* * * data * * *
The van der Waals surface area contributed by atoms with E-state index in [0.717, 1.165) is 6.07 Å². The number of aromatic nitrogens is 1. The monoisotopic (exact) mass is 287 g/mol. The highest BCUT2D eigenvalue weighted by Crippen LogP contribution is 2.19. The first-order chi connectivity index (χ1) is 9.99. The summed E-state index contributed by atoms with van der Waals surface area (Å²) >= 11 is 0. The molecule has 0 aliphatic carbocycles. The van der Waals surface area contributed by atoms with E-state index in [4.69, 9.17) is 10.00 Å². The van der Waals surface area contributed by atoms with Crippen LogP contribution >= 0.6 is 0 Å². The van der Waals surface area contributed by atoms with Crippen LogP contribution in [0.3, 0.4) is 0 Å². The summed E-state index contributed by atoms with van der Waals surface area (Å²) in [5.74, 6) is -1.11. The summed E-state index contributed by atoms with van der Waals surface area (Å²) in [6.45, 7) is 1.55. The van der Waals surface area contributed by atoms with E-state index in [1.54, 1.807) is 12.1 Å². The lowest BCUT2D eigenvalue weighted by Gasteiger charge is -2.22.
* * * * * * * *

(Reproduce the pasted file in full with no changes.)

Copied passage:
The van der Waals surface area contributed by atoms with E-state index in [0.717, 1.165) is 6.07 Å². The number of aromatic nitrogens is 1. The monoisotopic (exact) mass is 287 g/mol. The highest BCUT2D eigenvalue weighted by Crippen LogP contribution is 2.19. The first-order chi connectivity index (χ1) is 9.99. The summed E-state index contributed by atoms with van der Waals surface area (Å²) >= 11 is 0. The molecule has 0 aliphatic carbocycles. The van der Waals surface area contributed by atoms with E-state index in [4.69, 9.17) is 10.00 Å². The van der Waals surface area contributed by atoms with Crippen LogP contribution >= 0.6 is 0 Å². The van der Waals surface area contributed by atoms with Crippen LogP contribution in [0.3, 0.4) is 0 Å². The summed E-state index contributed by atoms with van der Waals surface area (Å²) in [5.74, 6) is -1.11. The summed E-state index contributed by atoms with van der Waals surface area (Å²) in [6.45, 7) is 1.55. The van der Waals surface area contributed by atoms with E-state index in [1.54, 1.807) is 12.1 Å². The lowest BCUT2D eigenvalue weighted by Gasteiger charge is -2.22.